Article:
The work adds to scientists’ growing understanding of the diversity and value of Indigenous approaches to marine stewardship. Like the oyster gardens, similar systems show up again and again around the world, from Native Hawaiian loko i‘a (fishponds) and Haida Gwaii naw náaGalang (octopus houses) to the shi hu (stone fish traps) of Taiwan and corrales de pesca (fish traps) of Patagonia. These and other examples are being cataloged by a broad collaboration, known as the Pacific Sea Garden Collective, that is working to map this diversity of Indigenous sea gardening innovations across the Pacific Ocean.
In her own work studying historical Indigenous clam gardens on the North American west coast, which date back at least 3,500 years, Anne Salomon, an applied marine ecologist at Simon Fraser University in British Columbia, has noted some of the key techniques that led to these bountiful yet restrained returns. People would till the sediment, replenish shells in the water, and construct low intertidal rock terraces that flatten the shoreline and expand the farmable area. In parts of British Columbia, clam gardens were packed across nearly all available coastal real estate, she says. “Those would have been hubs of major production, but each clam garden itself is relatively small.”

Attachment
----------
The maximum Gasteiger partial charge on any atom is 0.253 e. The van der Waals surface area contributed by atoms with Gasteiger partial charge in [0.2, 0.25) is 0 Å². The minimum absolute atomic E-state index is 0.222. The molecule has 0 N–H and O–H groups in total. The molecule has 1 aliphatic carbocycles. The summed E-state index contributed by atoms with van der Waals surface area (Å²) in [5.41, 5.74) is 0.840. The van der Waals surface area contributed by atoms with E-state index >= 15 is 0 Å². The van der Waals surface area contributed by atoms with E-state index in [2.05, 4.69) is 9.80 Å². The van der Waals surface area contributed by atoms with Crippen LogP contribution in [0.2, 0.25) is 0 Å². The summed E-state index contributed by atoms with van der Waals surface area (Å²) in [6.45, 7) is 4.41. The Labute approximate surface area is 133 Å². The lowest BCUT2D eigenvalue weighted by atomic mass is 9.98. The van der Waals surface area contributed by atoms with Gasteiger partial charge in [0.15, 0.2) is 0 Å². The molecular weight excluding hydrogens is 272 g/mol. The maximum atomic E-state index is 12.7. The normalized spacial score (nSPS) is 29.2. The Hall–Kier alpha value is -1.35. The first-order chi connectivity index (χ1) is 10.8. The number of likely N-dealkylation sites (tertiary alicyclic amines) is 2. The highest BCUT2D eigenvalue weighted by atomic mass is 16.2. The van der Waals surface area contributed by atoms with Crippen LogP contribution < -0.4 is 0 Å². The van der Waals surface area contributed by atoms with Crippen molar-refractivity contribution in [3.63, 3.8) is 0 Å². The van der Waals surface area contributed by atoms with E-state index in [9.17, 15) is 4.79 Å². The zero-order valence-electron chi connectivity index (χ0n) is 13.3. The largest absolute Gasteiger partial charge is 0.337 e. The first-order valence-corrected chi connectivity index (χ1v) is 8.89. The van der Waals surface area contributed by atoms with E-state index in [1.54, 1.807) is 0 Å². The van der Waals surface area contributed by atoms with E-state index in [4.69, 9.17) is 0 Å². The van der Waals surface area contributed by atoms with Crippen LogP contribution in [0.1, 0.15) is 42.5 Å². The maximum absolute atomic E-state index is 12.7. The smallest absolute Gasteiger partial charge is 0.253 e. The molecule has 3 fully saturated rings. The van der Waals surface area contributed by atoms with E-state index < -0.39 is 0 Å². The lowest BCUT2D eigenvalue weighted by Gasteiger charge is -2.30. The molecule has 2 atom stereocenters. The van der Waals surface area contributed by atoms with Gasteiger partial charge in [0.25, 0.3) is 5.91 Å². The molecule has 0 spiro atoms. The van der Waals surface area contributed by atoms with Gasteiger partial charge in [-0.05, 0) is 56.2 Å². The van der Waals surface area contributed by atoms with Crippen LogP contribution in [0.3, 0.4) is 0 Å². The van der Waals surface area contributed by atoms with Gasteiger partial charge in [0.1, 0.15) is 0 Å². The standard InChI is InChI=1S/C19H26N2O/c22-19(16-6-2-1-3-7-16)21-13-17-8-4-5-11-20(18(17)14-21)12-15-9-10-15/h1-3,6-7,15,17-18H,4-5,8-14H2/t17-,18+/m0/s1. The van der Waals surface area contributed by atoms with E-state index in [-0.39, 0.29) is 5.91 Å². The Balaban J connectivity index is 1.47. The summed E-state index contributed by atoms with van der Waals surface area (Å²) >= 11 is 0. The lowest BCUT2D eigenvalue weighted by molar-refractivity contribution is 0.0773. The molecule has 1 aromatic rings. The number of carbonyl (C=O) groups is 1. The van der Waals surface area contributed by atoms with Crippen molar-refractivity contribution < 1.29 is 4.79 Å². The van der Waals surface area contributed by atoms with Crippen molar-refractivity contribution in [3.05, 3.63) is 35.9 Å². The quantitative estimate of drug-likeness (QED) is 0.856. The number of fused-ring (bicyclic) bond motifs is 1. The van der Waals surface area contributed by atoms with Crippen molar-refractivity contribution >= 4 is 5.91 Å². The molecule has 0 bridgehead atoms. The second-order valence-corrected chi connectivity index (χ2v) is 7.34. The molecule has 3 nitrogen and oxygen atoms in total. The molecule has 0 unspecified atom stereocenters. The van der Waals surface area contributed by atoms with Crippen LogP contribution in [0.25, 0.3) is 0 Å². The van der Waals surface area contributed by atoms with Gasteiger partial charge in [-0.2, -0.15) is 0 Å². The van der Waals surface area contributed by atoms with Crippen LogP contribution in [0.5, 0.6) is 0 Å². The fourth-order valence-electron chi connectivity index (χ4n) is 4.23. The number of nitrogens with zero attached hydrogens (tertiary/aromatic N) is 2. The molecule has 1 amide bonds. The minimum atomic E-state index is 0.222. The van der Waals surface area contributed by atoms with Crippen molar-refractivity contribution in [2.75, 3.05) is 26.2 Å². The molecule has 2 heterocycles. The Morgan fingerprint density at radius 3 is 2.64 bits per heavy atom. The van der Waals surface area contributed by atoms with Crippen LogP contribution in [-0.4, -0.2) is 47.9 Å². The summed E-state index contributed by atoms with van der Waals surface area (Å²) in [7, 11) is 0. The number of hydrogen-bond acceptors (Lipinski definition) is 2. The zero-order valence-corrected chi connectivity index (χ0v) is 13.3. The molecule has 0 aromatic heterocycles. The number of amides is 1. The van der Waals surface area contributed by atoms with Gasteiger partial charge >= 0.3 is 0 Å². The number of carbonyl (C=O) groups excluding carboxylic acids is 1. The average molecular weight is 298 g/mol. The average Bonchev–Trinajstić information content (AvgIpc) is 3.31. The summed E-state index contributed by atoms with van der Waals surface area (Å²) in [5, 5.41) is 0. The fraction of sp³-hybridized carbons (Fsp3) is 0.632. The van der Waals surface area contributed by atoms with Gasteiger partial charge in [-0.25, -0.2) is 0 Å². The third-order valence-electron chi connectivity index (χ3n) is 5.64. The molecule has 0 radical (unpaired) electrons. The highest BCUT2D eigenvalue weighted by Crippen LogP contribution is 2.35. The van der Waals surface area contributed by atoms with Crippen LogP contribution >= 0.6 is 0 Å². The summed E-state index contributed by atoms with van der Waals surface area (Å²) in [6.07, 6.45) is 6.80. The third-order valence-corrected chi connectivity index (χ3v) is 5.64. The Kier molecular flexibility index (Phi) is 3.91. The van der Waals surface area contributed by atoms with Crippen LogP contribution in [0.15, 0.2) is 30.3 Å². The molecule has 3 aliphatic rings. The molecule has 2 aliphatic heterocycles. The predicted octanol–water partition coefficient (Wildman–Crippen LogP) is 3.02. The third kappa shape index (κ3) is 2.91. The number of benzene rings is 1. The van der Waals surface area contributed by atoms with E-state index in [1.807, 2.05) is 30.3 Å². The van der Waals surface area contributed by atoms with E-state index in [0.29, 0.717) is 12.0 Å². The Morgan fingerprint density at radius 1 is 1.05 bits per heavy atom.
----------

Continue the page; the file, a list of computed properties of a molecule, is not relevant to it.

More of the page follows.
These Indigenous sea gardens doubled or even quadrupled the production of clams, Salomon’s research shows. They also attracted seaweeds, crabs, sea cucumbers, and more.
To Salomon, who is involved in the Pacific Sea Garden Collective, the intensive nature of some Indigenous sea gardens is fundamentally different from the maximum sustained yield mindset of today’s capitalist commercial fisheries. Archaeological evidence, paired with Indigenous oral histories, Salomon says, shows how by focusing on common reciprocal, relationship-based principles and governance practices—ones that sustain individuals, communities, and their environments—Indigenous communities often made decisions that led to huge harvests while also putting some limits on the scale at which that intensification was happening.